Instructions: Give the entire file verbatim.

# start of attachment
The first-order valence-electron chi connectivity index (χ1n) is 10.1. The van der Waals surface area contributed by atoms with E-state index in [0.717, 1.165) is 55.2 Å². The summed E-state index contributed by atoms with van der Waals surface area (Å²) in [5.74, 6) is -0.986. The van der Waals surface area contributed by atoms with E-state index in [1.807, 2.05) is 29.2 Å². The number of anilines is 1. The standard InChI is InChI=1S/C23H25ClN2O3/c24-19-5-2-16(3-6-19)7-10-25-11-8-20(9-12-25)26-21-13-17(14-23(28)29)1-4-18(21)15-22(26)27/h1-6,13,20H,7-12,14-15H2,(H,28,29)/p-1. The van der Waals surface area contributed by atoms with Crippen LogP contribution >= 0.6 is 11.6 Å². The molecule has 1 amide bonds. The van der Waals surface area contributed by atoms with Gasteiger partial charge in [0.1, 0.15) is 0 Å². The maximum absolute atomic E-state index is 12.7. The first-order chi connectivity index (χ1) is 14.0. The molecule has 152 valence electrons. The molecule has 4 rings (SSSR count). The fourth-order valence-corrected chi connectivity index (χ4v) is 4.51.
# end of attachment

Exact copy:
The first-order valence-electron chi connectivity index (χ1n) is 10.1. The van der Waals surface area contributed by atoms with E-state index in [0.717, 1.165) is 55.2 Å². The summed E-state index contributed by atoms with van der Waals surface area (Å²) in [5.74, 6) is -0.986. The van der Waals surface area contributed by atoms with E-state index in [1.807, 2.05) is 29.2 Å². The number of anilines is 1. The standard InChI is InChI=1S/C23H25ClN2O3/c24-19-5-2-16(3-6-19)7-10-25-11-8-20(9-12-25)26-21-13-17(14-23(28)29)1-4-18(21)15-22(26)27/h1-6,13,20H,7-12,14-15H2,(H,28,29)/p-1. The van der Waals surface area contributed by atoms with Crippen LogP contribution >= 0.6 is 11.6 Å². The molecule has 1 amide bonds. The van der Waals surface area contributed by atoms with Gasteiger partial charge in [0.1, 0.15) is 0 Å². The maximum absolute atomic E-state index is 12.7. The first-order chi connectivity index (χ1) is 14.0. The molecule has 152 valence electrons. The molecule has 4 rings (SSSR count). The fourth-order valence-corrected chi connectivity index (χ4v) is 4.51.